Protection under the Violence Against Women Act (VAWA)
The Violence Against Women Act was enacted by Congress in 1994 to protect women against abuse. One of the provisions of this Federal law offers immigration benefits to the victims of domestic violence who are abused by their spouses – U.S. citizens or lawful permanent residents (Green Card holders).
This law enables a woman, who is a victim of domestic violence, to become a lawful permanent resident of the United States without any assistance from her spouse (as oppose to the standard procedure, which requires a spouse, who is a U.S. citizen or a lawful permanent resident, to file a petition with the Immigration Services before a spouse, who is a foreign citizen, can apply for a Green Card).
Battered Spouse or Child Waiver
This waiver is available to those victims of spousal abuse who already have a conditional Green Card (the very first Green Card issued for two years; also known as “conditional” Green Card). Normally, you would need to be married to your U.S. spouse for two years to file a joint petition to remove conditions. However, under certain circumstances, the battered spouse waiver may allow you to remove the conditions without the assistance from your abuser, even if the marriage was terminated.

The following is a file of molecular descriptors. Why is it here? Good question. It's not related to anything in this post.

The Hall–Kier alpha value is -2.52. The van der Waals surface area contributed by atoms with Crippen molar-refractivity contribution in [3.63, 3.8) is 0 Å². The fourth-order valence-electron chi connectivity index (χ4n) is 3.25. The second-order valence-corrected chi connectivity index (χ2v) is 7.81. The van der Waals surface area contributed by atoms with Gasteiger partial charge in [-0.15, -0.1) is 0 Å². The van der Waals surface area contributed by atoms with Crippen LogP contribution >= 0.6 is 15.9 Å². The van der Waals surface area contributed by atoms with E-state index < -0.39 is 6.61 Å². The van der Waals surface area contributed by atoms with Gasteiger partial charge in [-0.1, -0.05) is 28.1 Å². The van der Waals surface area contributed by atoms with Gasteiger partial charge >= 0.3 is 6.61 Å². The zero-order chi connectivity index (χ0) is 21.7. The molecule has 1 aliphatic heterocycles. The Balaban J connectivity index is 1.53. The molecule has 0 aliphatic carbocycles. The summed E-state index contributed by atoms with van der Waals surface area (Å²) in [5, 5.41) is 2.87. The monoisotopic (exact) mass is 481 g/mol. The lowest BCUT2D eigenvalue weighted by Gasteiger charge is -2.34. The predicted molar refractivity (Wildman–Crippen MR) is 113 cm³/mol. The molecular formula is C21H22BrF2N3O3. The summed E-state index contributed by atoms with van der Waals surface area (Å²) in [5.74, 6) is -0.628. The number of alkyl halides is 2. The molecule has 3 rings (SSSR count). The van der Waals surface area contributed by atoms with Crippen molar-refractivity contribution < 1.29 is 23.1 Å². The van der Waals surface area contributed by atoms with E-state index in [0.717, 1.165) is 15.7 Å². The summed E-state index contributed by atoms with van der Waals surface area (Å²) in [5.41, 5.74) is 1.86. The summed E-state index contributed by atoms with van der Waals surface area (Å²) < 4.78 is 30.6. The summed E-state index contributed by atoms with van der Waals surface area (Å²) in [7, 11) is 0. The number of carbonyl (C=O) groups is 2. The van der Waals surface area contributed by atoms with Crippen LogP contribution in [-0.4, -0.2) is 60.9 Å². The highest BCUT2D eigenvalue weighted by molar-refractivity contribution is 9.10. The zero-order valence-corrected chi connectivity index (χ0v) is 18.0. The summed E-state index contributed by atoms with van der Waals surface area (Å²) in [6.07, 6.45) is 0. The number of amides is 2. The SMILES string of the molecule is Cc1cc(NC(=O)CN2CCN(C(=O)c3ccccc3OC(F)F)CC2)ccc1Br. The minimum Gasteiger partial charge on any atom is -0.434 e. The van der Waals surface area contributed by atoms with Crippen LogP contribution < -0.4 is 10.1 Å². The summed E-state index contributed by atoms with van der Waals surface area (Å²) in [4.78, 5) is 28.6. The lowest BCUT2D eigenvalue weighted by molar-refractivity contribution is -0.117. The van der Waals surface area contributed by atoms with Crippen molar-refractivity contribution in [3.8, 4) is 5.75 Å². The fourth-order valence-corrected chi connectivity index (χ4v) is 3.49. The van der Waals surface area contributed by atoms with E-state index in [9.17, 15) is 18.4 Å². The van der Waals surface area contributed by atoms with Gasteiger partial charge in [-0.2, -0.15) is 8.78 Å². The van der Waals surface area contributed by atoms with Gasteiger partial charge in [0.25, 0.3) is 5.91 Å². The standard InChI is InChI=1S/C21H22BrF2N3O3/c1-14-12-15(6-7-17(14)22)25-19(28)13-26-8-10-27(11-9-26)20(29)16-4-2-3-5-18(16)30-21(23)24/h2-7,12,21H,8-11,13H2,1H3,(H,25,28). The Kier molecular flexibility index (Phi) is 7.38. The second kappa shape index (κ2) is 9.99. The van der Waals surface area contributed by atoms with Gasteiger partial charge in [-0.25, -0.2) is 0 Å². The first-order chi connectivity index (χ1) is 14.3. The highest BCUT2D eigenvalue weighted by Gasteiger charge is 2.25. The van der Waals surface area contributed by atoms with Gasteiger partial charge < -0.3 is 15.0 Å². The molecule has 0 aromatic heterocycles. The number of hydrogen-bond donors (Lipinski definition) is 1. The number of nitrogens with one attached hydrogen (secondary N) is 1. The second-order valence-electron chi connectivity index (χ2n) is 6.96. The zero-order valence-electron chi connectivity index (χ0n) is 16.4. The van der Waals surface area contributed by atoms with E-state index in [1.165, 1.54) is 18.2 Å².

This law protects not only battered women but children as well. If your child or you were battered or subjected to extreme cruelty by a U.S. citizen or a Green Card holder, you may be entitled to apply for this waiver.
If you are/were married to a U.S. citizen or a Green Card holder and are/were suffering from the domestic violence, we can help you to receive a Green Card without your spouse’s involvement or knowledge even if:
- Your spouse has never petitioned for you with the Immigration Services; or
- Your spouse has filed a petition but withdrew it before, during or after the immigration interview; or
- You have a “conditional” Green Card but your spouse refuses to file a petition to remove the conditions; or
- You divorced your spouse prior to obtaining the permanent Green Card.
There are many agencies out there that help you to stop domestic violence but you need an experienced attorney to provide you with immigration advice and assistance. If you need help, please call Los Angeles Immigration Center immediately at (310) 933-4455 to speak with an experienced Immigration Attorney in Los Angeles and to discuss your available options.